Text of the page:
Today the temperature is supposed to be in the 50’s, and many people are happy about this. A lot of people don’t like winter–particularly this winter, since it’s been unseasonably cold. But I don’t mind it.
I’m not that good at small talk, so it’s nice to have something to say if I’m forced to talk to someone I don’t know that well. I know this is true for a lot of those winter haters, too, even if they don’t admit it. And I’ve worn all the sweaters that I bought while I lived in Ohio and Pennsylvania, so I’ve had more wardrobe options.
Winter is usually a time when people feel more depressed because of the cold and lack of sunlight. Even though I was depressed in December, I’ve been surprisingly cheerful since the beginning of the year. I really like living alone. I like sleeping alone. So much so that I wonder if I will ever invite someone over again. I like knitting, making jewelry, watching sports, or writing a blog post without distractions.
Adapting to changes in the weather is a good example of how we can get used to just about anything. Before the first cold spell, I thought I was going to freeze to death when the temperature dropped to 24 degrees. Now it takes single digits before I think it’s unbearably cold. The other day one of my friends commented on how last week, when we had a day in the 40’s, it felt so warm she could have played tennis outside.
The same is true about living alone. When you live with someone, they may annoy you, but it seems like it would be worse if you had to come home to an empty house every day. That’s what I said not too long ago in my post on solitude. And when you’re used to living alone, you think it would be unbearable to have to deal with all the annoying things about another person, which is how I feel now. But I’m sure if I started dating again, I’d get used to having someone in my space and it would seem worth it. Hopefully.
In therapy, I often use the weather as a metaphor for feelings. I tell them to observe what they’re feeling at any particular moment, like Weather on the 8’s. Sadness with a chance of happiness later in the late afternoon. Fifty percent chance of an anger outburst tomorrow. Maybe we don’t like the weather when it’s 7 degrees outside, but it will change eventually. Maybe even later that day.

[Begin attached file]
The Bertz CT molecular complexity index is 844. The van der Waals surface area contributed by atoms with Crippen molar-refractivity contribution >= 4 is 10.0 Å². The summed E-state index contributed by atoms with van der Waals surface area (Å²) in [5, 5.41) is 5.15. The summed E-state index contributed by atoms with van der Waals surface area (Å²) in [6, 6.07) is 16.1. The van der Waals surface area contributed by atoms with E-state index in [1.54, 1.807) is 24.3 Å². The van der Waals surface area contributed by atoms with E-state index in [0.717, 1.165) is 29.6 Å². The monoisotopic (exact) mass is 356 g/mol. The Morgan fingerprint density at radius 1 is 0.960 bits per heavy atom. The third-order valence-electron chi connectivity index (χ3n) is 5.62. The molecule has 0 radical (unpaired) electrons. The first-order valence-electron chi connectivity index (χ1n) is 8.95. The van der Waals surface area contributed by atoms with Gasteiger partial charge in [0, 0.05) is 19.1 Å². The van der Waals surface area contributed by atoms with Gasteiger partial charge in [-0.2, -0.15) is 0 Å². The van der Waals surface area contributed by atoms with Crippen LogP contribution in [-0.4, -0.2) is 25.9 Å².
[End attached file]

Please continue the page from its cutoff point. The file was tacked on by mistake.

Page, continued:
Ordinarily this is not the way we think about feelings. We dread when the other shoe will drop and our good mood will be ripped away from us unceremoniously. But when we’re in a bad mood, we fear that we will be stuck in depression or anxiety for the rest of our lives. The reality is, you can count on your mood changing, positive or negative, just like the weather.
We can also look at the weather in a more impersonal manner. We don’t blame ourselves if the weather is cold; we didn’t do anything wrong. And we don’t really have to understand the reason why it is unseasonably cold. I don’t particularly care about understanding the polar vortex. But if we feel sad for no reason and we can’t make it go away, we must be weak. Irrational. Crazy.
The other message I give to clients is that even when we feel sad or anxious, there is still something positive about that moment. And I don’t mean this in a think happy thoughts kind of way. When I feel depressed and can’t motivate myself to do anything, I have more compassion when a client says they spent the whole weekend in bed, feeling crappy about themselves. I have a better understanding of how much pain they are in. And it helps me to be a better therapist.
There is beauty in everything, even in the things we don’t like, but sometimes we have to look for it.
|Photo Courtesy of Allison Szuba|